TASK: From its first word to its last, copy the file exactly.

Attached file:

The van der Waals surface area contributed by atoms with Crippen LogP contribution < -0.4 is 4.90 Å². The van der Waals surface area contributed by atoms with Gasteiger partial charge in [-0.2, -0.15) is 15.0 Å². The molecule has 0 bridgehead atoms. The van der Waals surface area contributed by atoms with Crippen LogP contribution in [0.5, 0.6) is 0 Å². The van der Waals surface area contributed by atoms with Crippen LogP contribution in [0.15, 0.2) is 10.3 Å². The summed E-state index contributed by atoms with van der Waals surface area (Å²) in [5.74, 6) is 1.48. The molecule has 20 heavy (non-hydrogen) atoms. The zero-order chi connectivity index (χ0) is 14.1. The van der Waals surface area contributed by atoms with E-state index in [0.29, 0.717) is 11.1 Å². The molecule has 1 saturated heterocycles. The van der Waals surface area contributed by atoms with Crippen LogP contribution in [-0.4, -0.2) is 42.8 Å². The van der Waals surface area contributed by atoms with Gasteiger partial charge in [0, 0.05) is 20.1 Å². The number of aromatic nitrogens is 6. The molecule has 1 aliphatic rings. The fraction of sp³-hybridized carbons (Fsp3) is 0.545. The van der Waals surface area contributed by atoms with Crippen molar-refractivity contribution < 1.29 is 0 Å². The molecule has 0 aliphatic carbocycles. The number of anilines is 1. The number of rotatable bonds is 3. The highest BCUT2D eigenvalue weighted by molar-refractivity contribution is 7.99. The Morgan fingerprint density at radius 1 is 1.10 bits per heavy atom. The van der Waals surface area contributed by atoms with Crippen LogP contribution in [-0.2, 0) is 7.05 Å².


The van der Waals surface area contributed by atoms with Crippen LogP contribution < -0.4 is 4.90 Å². The van der Waals surface area contributed by atoms with Gasteiger partial charge in [-0.2, -0.15) is 15.0 Å². The molecule has 0 bridgehead atoms. The van der Waals surface area contributed by atoms with Crippen LogP contribution in [0.5, 0.6) is 0 Å². The van der Waals surface area contributed by atoms with Crippen LogP contribution in [0.15, 0.2) is 10.3 Å². The summed E-state index contributed by atoms with van der Waals surface area (Å²) in [5.74, 6) is 1.48. The molecule has 20 heavy (non-hydrogen) atoms. The zero-order chi connectivity index (χ0) is 14.1. The van der Waals surface area contributed by atoms with E-state index in [0.29, 0.717) is 11.1 Å². The molecule has 1 saturated heterocycles. The van der Waals surface area contributed by atoms with Crippen LogP contribution in [-0.4, -0.2) is 42.8 Å². The van der Waals surface area contributed by atoms with Gasteiger partial charge in [0, 0.05) is 20.1 Å². The number of aromatic nitrogens is 6. The molecule has 1 aliphatic rings. The fraction of sp³-hybridized carbons (Fsp3) is 0.545. The van der Waals surface area contributed by atoms with Crippen molar-refractivity contribution < 1.29 is 0 Å². The molecule has 0 aliphatic carbocycles. The number of anilines is 1. The number of rotatable bonds is 3. The highest BCUT2D eigenvalue weighted by molar-refractivity contribution is 7.99. The Morgan fingerprint density at radius 1 is 1.10 bits per heavy atom. The van der Waals surface area contributed by atoms with Crippen LogP contribution in [-0.2, 0) is 7.05 Å².